25. 25. <ul><li>Effective Communication - Why Mobile? </li></ul><ul><li>Effective government communication requires us </li></ul><ul><li>to work with two groups of people: </li></ul><ul><li>The media – who can broadcast our message </li></ul><ul><li>Our constituency – the people whom we represent </li></ul><ul><li>Ask yourself the following questions: </li></ul><ul><li>How do we get information that matters to those who need it the most? </li></ul><ul><li>and </li></ul><ul><li>2. How do we engage citizens/organisations in two-way conversations about democracy? </li></ul>
  26. 26. <ul><li>Why Mobile … “The people who need information the most live on the margins of society without access to the internet, email, and other sexy new innovations …It’s time to get real… the use of mobile phones in marginalised communities is high. ” </li></ul><ul><li>South African cellphone penetration is at 100% - most people either have their own phone, or access to a phone. </li></ul><ul><li>Cellphones/ mobile phones are the easiest, quickest, cheapest way to communicate with our target market. </li></ul><ul><li>We need to make the most of it. </li></ul><ul><li>Source: http://www.kubatana.net/html/ff/ff_cont.asp </li></ul>
  27. 27. Examples of Mobile - Seeclickfix <ul><li>Seeclickfix allows communities to report issues in the community such as broken street lights, potholes, water issues. </li></ul>
  28. 28. How does it work? <ul><li>Citizen or government official sends SMS or email to a specific number. These are automatically stored in a database and sent to relevant person to monitor and fix. </li></ul>
  29. 29. Another example of Mobile – fixmystreet.org <ul><li>Fixmystreet.org works in the same way – report by SMS or email, and the issue will be followed up – by government, citizen groups, and media </li></ul>
  30. 30. Mobile project in Chris Hani District <ul><li>An example of using mobiles is a project to test water in Chris Hani District. 11 Environmental Health Professionals (EHPs) conduct water tests, send results and receive information about water quality. </li></ul>cellphone tools for data management & reporting a low-cost field test for drinking water quality +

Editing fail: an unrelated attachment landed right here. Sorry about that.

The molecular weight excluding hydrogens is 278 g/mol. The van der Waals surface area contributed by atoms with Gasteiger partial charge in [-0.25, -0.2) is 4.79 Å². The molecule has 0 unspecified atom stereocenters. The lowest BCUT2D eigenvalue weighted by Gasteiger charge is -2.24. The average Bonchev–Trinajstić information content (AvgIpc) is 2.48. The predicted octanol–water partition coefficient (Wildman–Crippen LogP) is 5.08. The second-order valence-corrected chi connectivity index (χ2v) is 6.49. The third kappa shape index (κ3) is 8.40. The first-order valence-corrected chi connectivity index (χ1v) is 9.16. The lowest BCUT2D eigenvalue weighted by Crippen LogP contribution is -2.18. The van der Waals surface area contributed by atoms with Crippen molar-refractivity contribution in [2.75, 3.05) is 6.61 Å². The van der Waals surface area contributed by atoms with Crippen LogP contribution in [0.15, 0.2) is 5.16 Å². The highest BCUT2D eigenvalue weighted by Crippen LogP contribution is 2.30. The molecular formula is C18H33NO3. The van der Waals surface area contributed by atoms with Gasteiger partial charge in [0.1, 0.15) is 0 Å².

31. 31. How does it work? H2S test positive at site: Centane - borehole. Please respond The test is positive, but I have no chlorine AREA WATER MANAGER I will send someone with chlorine. For now, advise People to boil their water ENVIRONMENTAL HEALTH PROFESSIONAL
  32. 32. How does social media fit with LGTAS? In December 2009, Cabinet approved the Local Government Turnaround Strategy (LGTAS)
  33. 33. <ul><li> How does social media fit with LGTAS? </li></ul><ul><li>The motto of LGTAS is: “Local Government is Everyone’s Business” </li></ul><ul><li>“ LGTAS presents the entire country and all communities with </li></ul><ul><li>an opportunity to work together with their municipalities in improving and accelerating service delivery.” The main objectives of the Local Turn Around Strategy are to:  </li></ul><ul><ul><li>ensure that municipalities meet the basic needs of communities; </li></ul></ul><ul><ul><li>build clean, effective, efficient, effective responsive and accountable local government; </li></ul></ul><ul><ul><li>improve performance and professionalism in municipalities; </li></ul></ul><ul><ul><li>improve national and provincial policy, oversight and support; </li></ul></ul><ul><ul><li>strengthen partnerships between communities, civil society and local government.  </li></ul></ul>
  34. 34. <ul><li>Social media fits with the purpose of LGTAS by </li></ul><ul><li>providing opportunities for citizens and communities to be involved </li></ul><ul><li>Improving transparency and accountability </li></ul><ul><li>Improving oversight and support </li></ul><ul><li>Strengthening partnerships </li></ul><ul><li>Social media is the ideal way to keep people informed and involved. </li></ul><ul><li>Most people either have a cellphone in their pocket – or access to a cellphone through a family member or friend. </li></ul><ul><li>Let’s use that connectivity to create better governance and better societies. </li></ul>
  35. 35. thank you more at www.idasa.org [email_address] 08-265-265-42